The answer is even more complex than that, but I'm not interested in answering that question. Instead, I want to look at a specific example of an adaptation that provides an interesting case study in what can go wrong: David Lynch's adaptation of Dune.


Faithful Adaptations, A Case Study: Something Went Horribly Wrong


Dune.jpg

David Lynch's 1984 adaptation of Frank Herbert's Dune is 2 things as an adaptation:

1) Wildly successful
2) Horribly off

How can that be? Well, it's like this: I don't know what the first 6 drafts of the script were like. All I have is the final cut and the Alan Smithee cut of the movie to judge from, but what I can tell from those two versions is that Lynch tried to fit as much from the book as possible into the movie as he could. As much of the plot, characters, science, ecology, monsters, battles, and politics as possible, and in doing so, nothing gets enough attention and you're left with a confusing, hard to watch mess of a movie that has no idea what kind of story it's trying to tell. So, it contains so much of what's in the original book, down to specific lines of dialogue, and yet it seems to miss the entire point of the book.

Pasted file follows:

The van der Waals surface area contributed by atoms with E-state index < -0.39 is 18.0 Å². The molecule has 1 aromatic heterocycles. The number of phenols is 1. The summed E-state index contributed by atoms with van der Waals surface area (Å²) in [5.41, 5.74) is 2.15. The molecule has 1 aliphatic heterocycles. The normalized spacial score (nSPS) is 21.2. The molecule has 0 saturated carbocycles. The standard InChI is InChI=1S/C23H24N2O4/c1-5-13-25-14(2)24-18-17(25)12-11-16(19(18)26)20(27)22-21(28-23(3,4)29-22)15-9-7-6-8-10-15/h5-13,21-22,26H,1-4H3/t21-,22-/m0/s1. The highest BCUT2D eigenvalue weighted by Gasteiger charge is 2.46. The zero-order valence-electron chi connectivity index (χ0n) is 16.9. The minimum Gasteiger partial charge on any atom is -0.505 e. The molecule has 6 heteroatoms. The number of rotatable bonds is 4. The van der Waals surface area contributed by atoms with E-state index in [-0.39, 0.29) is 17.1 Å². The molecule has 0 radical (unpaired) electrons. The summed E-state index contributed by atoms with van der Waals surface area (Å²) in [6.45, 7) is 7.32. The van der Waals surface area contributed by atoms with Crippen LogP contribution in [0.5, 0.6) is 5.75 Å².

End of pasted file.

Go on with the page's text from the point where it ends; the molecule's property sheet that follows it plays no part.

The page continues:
The central theme of the book is the main character, Paul, and his journey. Over the book he goes from boy to man to leader to god. All of that is in the movie, but it's pushed to the side for most of the film and barely surfaces until the last 30-45 minutes of the movie when it's almost entirely glossed over in favor of a battle.


How Things Could Have Been Different


Dune 2.jpg